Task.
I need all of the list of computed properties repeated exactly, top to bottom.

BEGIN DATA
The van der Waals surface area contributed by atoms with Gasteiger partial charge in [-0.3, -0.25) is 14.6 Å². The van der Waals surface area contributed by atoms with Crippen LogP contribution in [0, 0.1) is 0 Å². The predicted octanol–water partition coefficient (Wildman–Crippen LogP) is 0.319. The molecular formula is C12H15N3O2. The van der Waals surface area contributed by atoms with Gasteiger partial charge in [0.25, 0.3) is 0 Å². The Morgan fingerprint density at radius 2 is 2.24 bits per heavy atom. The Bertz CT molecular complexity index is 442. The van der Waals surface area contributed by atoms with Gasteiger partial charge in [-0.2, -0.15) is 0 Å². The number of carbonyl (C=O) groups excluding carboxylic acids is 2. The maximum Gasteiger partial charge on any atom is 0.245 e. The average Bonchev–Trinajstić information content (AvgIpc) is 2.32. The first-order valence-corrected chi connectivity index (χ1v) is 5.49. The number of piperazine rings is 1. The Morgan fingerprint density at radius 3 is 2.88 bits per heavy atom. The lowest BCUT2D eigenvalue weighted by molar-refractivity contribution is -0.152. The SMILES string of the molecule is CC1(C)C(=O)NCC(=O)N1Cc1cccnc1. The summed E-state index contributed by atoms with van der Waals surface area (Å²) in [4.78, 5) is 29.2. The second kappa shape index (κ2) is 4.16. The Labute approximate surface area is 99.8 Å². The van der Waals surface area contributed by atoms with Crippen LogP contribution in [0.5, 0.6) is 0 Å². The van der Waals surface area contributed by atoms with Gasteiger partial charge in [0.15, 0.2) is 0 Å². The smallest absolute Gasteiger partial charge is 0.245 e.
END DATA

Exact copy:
The van der Waals surface area contributed by atoms with Gasteiger partial charge in [-0.3, -0.25) is 14.6 Å². The van der Waals surface area contributed by atoms with Crippen LogP contribution in [0, 0.1) is 0 Å². The predicted octanol–water partition coefficient (Wildman–Crippen LogP) is 0.319. The molecular formula is C12H15N3O2. The van der Waals surface area contributed by atoms with Gasteiger partial charge in [0.25, 0.3) is 0 Å². The Morgan fingerprint density at radius 2 is 2.24 bits per heavy atom. The Bertz CT molecular complexity index is 442. The van der Waals surface area contributed by atoms with Gasteiger partial charge in [-0.2, -0.15) is 0 Å². The number of carbonyl (C=O) groups excluding carboxylic acids is 2. The maximum Gasteiger partial charge on any atom is 0.245 e. The average Bonchev–Trinajstić information content (AvgIpc) is 2.32. The first-order valence-corrected chi connectivity index (χ1v) is 5.49. The number of piperazine rings is 1. The Morgan fingerprint density at radius 3 is 2.88 bits per heavy atom. The lowest BCUT2D eigenvalue weighted by molar-refractivity contribution is -0.152. The SMILES string of the molecule is CC1(C)C(=O)NCC(=O)N1Cc1cccnc1. The summed E-state index contributed by atoms with van der Waals surface area (Å²) in [4.78, 5) is 29.2. The second kappa shape index (κ2) is 4.16. The Labute approximate surface area is 99.8 Å². The van der Waals surface area contributed by atoms with Crippen LogP contribution in [0.5, 0.6) is 0 Å². The van der Waals surface area contributed by atoms with Gasteiger partial charge in [0.15, 0.2) is 0 Å². The smallest absolute Gasteiger partial charge is 0.245 e.